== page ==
Learn by teaching

Dojo

Kari and I had dinner last night with some good friends who have just opened their new dojo1 in John's Landing, Portland. Along with the beer and wine, we had lots of philosophical discussions, because that's how Tony is. He's fully immersed in this philosophy and is happiest sharing this love with people he cares about. It's part of what makes him such a great teacher.

And that is part of what I wanted to talk about today. He said something in passing that really embodies an ethos that I believe is critical to truly learning a concept. He was talking about the learning progression in martial arts and laughed a little at the modern standardized belt ranking system. He explained how the traditional ranking system wasn't about external recognition and focused instead on personal development and character building.

I probably have some of the details a little off (wine, remember), but one would start out as a beginner, then be accepted into a school, become an apprentice teacher, and finally achieve the status of teacher and beyond. One could not advance without becoming a teacher! Teaching others and passing on the knowledge you've learned is built directly into the value system. Even the honorific Sensei translates literally into "one who has gone before."2

The word Sensei translates literally into "one who has gone before."

Teaching others forces us to come up with the language to describe the amorphous concepts that we may only have the most tenous grasp on. It forces us to internalize the understanding so that we may answer the questions of another learner and to think of words to describe in ways that others might be able to receive it. This is something that I can personally attest to, as I've achieved much of my Puppet expertise via teaching others and working with others in the field to help them solve their problems.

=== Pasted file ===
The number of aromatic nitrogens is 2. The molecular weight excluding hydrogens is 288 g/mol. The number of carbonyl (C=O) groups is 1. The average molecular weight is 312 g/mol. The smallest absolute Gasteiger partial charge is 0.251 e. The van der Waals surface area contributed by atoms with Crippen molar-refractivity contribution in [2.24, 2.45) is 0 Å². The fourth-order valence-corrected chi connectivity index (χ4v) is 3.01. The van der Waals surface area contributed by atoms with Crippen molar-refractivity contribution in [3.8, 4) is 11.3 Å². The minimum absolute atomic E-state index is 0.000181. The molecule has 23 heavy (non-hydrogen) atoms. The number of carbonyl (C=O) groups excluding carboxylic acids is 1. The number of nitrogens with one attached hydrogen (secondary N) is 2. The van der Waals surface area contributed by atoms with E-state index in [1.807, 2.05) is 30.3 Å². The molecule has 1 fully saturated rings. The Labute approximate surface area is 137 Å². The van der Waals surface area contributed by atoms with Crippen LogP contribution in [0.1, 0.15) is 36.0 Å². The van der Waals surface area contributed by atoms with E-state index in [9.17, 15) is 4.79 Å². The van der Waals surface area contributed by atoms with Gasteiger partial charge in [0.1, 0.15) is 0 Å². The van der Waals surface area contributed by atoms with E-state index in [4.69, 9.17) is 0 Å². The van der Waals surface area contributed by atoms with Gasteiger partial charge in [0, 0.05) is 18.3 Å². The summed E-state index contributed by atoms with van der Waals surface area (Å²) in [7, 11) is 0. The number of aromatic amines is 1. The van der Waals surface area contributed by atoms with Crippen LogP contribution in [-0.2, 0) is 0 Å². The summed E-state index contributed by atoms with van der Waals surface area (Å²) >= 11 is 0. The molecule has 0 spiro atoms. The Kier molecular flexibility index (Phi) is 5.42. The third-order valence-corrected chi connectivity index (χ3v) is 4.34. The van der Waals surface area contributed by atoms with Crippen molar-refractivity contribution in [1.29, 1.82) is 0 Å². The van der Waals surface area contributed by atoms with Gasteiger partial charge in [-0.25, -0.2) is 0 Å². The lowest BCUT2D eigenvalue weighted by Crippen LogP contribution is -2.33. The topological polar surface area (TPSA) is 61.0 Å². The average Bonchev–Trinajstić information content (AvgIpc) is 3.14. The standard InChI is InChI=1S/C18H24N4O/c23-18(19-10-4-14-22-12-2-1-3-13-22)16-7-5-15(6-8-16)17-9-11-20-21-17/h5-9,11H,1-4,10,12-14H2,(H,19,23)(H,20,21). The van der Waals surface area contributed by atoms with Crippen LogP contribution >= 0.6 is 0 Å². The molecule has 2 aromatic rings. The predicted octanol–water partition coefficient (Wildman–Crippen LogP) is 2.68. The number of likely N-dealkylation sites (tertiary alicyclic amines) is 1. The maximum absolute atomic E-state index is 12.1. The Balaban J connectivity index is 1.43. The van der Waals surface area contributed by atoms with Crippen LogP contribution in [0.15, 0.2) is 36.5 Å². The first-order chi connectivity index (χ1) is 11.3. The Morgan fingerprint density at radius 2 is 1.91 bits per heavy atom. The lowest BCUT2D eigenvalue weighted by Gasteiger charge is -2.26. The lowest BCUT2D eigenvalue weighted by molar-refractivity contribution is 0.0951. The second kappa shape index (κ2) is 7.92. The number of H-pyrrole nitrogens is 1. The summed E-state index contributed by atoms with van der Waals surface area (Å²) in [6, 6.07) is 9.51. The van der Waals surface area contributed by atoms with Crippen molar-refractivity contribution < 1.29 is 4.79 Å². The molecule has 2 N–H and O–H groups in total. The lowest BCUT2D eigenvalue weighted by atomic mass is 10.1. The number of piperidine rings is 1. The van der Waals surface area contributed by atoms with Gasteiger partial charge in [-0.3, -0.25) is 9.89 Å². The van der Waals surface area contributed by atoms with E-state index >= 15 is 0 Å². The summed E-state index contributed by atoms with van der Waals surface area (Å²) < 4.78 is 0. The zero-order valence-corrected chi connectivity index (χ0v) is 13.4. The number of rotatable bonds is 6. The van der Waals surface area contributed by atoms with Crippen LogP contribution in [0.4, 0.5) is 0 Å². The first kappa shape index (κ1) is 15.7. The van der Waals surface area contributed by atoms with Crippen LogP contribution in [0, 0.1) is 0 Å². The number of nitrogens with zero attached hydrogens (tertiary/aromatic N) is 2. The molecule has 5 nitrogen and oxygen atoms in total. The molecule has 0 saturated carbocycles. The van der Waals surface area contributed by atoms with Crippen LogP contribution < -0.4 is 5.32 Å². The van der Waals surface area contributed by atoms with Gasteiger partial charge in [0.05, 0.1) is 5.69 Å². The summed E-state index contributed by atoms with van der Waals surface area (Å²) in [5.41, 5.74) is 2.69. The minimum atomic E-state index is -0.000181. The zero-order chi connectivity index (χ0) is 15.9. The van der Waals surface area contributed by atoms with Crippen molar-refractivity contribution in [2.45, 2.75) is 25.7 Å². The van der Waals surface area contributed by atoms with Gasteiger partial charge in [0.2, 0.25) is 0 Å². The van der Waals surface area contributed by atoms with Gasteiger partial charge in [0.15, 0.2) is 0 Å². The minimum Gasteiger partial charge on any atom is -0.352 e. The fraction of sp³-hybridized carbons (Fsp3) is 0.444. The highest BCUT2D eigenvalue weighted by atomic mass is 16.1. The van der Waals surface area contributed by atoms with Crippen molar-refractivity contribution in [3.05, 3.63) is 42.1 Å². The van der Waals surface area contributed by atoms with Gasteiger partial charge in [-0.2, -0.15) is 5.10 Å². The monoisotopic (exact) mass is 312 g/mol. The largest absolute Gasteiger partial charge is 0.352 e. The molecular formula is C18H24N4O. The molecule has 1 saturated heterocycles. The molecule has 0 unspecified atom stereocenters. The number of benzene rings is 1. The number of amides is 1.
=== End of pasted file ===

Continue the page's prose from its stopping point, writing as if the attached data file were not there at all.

Often while running my classes I will pair people up to help one another. I most often do this as a way of evening out the class experiences so that nobody is left behind or is bored at the pace. I think that I might formalize this practice into labs and exercises across all deliveries of our courseware and give all the students of my materials the opportunity to both learn and teach the concepts.

You may be reading this thinking, "well that's all great and dandy for teachers, but what the hell does it have to do with me?"

I suggest that you take this approach and work it into your own life. Become a mentor for the [fucking] new guy3 at work and help him or her to learn the tools of your trade. Run a few tutorial sessions at your local Linux|Python|Drupal|etc. Users Group. Pick up a new knitting technique and share it in your weekly circle. Read a difficult novel and share it at your book club. Volunteer at your local after school program and help kids learn skills needed in preparation for their careers.

Besides the personal enrichment you'll achieve, this will solidify your own knowledge and expertise at an amazing rate.

Section: